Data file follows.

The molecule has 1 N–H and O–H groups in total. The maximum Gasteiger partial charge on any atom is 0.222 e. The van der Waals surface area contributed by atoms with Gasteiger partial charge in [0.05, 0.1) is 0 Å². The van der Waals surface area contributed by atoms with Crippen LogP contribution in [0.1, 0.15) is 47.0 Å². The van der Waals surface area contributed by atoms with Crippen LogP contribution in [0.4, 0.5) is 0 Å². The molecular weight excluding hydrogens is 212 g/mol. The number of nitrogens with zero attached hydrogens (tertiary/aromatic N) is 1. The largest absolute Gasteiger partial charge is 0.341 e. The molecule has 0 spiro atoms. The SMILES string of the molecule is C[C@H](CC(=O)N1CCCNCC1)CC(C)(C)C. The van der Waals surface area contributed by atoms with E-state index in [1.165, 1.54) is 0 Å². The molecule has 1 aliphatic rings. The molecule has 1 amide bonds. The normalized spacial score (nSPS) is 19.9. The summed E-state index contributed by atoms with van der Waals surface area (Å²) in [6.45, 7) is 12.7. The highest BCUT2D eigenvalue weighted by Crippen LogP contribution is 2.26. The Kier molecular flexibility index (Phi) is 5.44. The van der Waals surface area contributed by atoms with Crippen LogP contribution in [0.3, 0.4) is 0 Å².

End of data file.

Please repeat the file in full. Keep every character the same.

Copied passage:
The molecule has 1 N–H and O–H groups in total. The maximum Gasteiger partial charge on any atom is 0.222 e. The van der Waals surface area contributed by atoms with Gasteiger partial charge in [0.05, 0.1) is 0 Å². The van der Waals surface area contributed by atoms with Crippen LogP contribution in [0.1, 0.15) is 47.0 Å². The van der Waals surface area contributed by atoms with Crippen LogP contribution in [0.4, 0.5) is 0 Å². The molecular weight excluding hydrogens is 212 g/mol. The number of nitrogens with zero attached hydrogens (tertiary/aromatic N) is 1. The largest absolute Gasteiger partial charge is 0.341 e. The molecule has 0 spiro atoms. The SMILES string of the molecule is C[C@H](CC(=O)N1CCCNCC1)CC(C)(C)C. The van der Waals surface area contributed by atoms with E-state index in [1.165, 1.54) is 0 Å². The molecule has 1 aliphatic rings. The molecule has 1 amide bonds. The normalized spacial score (nSPS) is 19.9. The summed E-state index contributed by atoms with van der Waals surface area (Å²) in [6.45, 7) is 12.7. The highest BCUT2D eigenvalue weighted by Crippen LogP contribution is 2.26. The Kier molecular flexibility index (Phi) is 5.44. The van der Waals surface area contributed by atoms with Crippen LogP contribution in [0.3, 0.4) is 0 Å².